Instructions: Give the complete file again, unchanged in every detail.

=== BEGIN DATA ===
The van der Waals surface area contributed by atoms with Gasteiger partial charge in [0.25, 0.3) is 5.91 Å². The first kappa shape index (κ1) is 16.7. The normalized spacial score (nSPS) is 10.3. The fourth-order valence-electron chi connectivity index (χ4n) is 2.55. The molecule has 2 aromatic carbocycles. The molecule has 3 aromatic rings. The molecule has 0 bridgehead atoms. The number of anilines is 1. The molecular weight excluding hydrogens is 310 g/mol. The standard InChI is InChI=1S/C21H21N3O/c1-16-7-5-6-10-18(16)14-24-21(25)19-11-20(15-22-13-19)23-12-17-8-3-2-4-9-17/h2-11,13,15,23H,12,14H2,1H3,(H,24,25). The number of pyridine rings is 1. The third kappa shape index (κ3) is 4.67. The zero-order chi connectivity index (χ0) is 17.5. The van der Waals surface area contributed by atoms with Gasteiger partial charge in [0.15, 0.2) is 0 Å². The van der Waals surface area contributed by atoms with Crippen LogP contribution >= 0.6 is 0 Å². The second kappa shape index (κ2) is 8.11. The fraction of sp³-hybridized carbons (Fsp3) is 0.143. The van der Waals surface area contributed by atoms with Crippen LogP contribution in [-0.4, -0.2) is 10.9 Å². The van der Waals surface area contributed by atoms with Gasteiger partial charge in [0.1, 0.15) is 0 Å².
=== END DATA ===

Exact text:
The van der Waals surface area contributed by atoms with Gasteiger partial charge in [0.25, 0.3) is 5.91 Å². The first kappa shape index (κ1) is 16.7. The normalized spacial score (nSPS) is 10.3. The fourth-order valence-electron chi connectivity index (χ4n) is 2.55. The molecule has 2 aromatic carbocycles. The molecule has 3 aromatic rings. The molecule has 0 bridgehead atoms. The number of anilines is 1. The molecular weight excluding hydrogens is 310 g/mol. The standard InChI is InChI=1S/C21H21N3O/c1-16-7-5-6-10-18(16)14-24-21(25)19-11-20(15-22-13-19)23-12-17-8-3-2-4-9-17/h2-11,13,15,23H,12,14H2,1H3,(H,24,25). The number of pyridine rings is 1. The third kappa shape index (κ3) is 4.67. The zero-order chi connectivity index (χ0) is 17.5. The van der Waals surface area contributed by atoms with Gasteiger partial charge in [0.15, 0.2) is 0 Å². The van der Waals surface area contributed by atoms with Crippen LogP contribution >= 0.6 is 0 Å². The second kappa shape index (κ2) is 8.11. The fraction of sp³-hybridized carbons (Fsp3) is 0.143. The van der Waals surface area contributed by atoms with Crippen LogP contribution in [-0.4, -0.2) is 10.9 Å². The van der Waals surface area contributed by atoms with Gasteiger partial charge in [0.1, 0.15) is 0 Å².